Step 1 : Getting Started

Langchain:

pip install langchain

Ollama:

Download and install Ollama from https://github.com/jmorganca/ollama for macOS or model serving.

In this blog we are going to use the smallest model to test available on Ollama that is orca-mini.

ollama pull orca-mini

Test orca mini on your Mac with test prompts.

ollama run orca-mini

Ollama should be now available http://localhost:11434

 

For Vector storage we can use Chroma DB other storage for storing embeddings and other releveant data like metadata. In this Blog we are going to focus on PGvector using PGML service https://postgresml.org/. Create and an account an we should be good to go.

 

Step 2:

This code block is used to send a GET request to the specified URL which is pointed to our internal CRM API “https://{rootUrl}/api/method/opps-notes”.

    url = "{rootURL}/api/method/opps-notes"
    payload = {}
    headers = {
      'Authorization': 'token yourTokenHere'
    }
    response = requests.request("GET", url, headers=headers, data=payload)

The response from the server is stored in the response variable. This response can then be processed further to extract the required information.

 

Response sample:

{
    "message": [
        {
            "opportunity_code": "CRM-OPP-xxx-xxxxx",
            "amount": 1000000.0,
            "opportunity_name": "{Opportunity Name}",
            "added_by": "hamza.niazi@bigspark.dev",
            "added_on": "2023-10-10 12:33:42.968836",
            "problem_statement": "The prospect of harnessing Databricks powerful platform alongside the advancements brought by Dolly V2 to develop a GenAI platform for large language models is undeniably exciting. Databricks' robust infrastructure and data processing capabilities can provide the scalability and performance needed to train and deploy such models efficiently. When coupled with Dolly V2's cutting-edge innovations in language modelling, we have the potential to create a revolutionary GenAI platform that not only pushes the boundaries of natural language understanding but also opens up a world of possibilities across industries, from enhanced chatbots to more intelligent data analytics. This collaboration could mark a significant leap forward in AI capabilities, enabling businesses to leverage the full potential of large language models for a wide range of applications.",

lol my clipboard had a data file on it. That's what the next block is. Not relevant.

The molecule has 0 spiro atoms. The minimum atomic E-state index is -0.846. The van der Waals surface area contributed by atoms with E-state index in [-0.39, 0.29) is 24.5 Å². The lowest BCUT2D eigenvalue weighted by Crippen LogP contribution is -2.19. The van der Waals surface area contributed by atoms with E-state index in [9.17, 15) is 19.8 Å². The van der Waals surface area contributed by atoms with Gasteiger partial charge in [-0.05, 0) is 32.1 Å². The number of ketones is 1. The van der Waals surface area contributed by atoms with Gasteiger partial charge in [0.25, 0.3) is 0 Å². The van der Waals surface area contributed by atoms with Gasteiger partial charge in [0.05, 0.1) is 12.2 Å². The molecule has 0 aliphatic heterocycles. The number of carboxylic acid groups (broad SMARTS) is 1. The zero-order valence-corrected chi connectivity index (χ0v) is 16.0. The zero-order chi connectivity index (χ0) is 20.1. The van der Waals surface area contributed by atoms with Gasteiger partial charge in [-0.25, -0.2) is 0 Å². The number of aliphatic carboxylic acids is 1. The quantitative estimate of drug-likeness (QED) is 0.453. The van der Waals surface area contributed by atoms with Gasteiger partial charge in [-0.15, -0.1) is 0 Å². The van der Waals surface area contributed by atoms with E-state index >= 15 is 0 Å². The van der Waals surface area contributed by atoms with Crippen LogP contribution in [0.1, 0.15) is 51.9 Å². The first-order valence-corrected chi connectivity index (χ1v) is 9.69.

"sales_stage": "Initial Meeting",
            "id": 53,
            "note_content": "Meeting with Databrick's Sales team."
        },
        ...
    ]
}

 

Step 3:

Defining our loader:

We have overridden Langchain’s JSONLoader as it only give use ability to load content from json files. We want the loading to be done directly from the HTTP request and fetching the reponse as object.

In JSONLoader we need to pass the json object instead of JSON file path for the loader to parse it correctly.

Modify your __init__ , load and parse method accordingly.

loader = JSONLoaderAPI(
        json_object =  response.text,
        jq_schema='.message[]',
        content_key='note_content',
        metadata_func=metadata_func,
)

 

Defining Text Splitter:

data = loader.load()
text_splitter = RecursiveCharacterTextSplitter(chunk_size=500, chunk_overlap=0)
all_splits = text_splitter.split_documents(data)

 

Setting Unique ID’s to avoid duplication:

ids = [(doc.metadata["id"]) for doc in all_splits]
unique_ids = list(set(ids))

 

Initializing PGVector as vector store:

We will use GPT4AllEmbeddings for generating embeddings locally to be stored in PGVector

vectorstore = PGVector.from_documents(
    embedding=GPT4AllEmbeddings(),
    documents=all_splits,
    collection_name=COLLECTION_NAME,
    connection_string=CONNECTION_STRING,
    ids= unique_ids,
    pre_delete_collection = True
)

 

Defining Template for queries:

template = """
Summarize the main themes in these retrieved docs and add extra information from metadata: